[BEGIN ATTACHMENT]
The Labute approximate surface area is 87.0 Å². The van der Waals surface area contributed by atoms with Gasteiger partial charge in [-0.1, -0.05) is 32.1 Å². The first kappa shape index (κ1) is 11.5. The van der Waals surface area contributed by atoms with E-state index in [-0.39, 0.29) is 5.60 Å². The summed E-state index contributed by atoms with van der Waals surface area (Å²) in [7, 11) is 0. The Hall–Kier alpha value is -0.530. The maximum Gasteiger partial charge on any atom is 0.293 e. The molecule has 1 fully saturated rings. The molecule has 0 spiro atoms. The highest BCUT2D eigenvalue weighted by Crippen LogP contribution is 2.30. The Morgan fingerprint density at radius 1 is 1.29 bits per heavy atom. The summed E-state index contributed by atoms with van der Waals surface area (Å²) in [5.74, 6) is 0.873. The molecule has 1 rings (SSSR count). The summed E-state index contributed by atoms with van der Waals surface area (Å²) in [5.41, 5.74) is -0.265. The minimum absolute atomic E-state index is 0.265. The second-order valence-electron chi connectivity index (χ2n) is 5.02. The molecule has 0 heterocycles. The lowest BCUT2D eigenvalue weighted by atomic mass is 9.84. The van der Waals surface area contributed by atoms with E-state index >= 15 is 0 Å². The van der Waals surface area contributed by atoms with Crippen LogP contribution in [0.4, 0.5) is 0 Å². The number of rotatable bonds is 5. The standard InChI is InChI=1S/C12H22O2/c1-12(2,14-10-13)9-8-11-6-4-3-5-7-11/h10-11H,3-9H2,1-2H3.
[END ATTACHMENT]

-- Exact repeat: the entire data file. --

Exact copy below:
The Labute approximate surface area is 87.0 Å². The van der Waals surface area contributed by atoms with Gasteiger partial charge in [-0.1, -0.05) is 32.1 Å². The first kappa shape index (κ1) is 11.5. The van der Waals surface area contributed by atoms with E-state index in [-0.39, 0.29) is 5.60 Å². The summed E-state index contributed by atoms with van der Waals surface area (Å²) in [7, 11) is 0. The Hall–Kier alpha value is -0.530. The maximum Gasteiger partial charge on any atom is 0.293 e. The molecule has 1 fully saturated rings. The molecule has 0 spiro atoms. The highest BCUT2D eigenvalue weighted by Crippen LogP contribution is 2.30. The Morgan fingerprint density at radius 1 is 1.29 bits per heavy atom. The summed E-state index contributed by atoms with van der Waals surface area (Å²) in [5.74, 6) is 0.873. The molecule has 1 rings (SSSR count). The summed E-state index contributed by atoms with van der Waals surface area (Å²) in [5.41, 5.74) is -0.265. The minimum absolute atomic E-state index is 0.265. The second-order valence-electron chi connectivity index (χ2n) is 5.02. The molecule has 0 heterocycles. The lowest BCUT2D eigenvalue weighted by atomic mass is 9.84. The van der Waals surface area contributed by atoms with E-state index >= 15 is 0 Å². The van der Waals surface area contributed by atoms with Crippen LogP contribution in [0.4, 0.5) is 0 Å². The number of rotatable bonds is 5. The standard InChI is InChI=1S/C12H22O2/c1-12(2,14-10-13)9-8-11-6-4-3-5-7-11/h10-11H,3-9H2,1-2H3.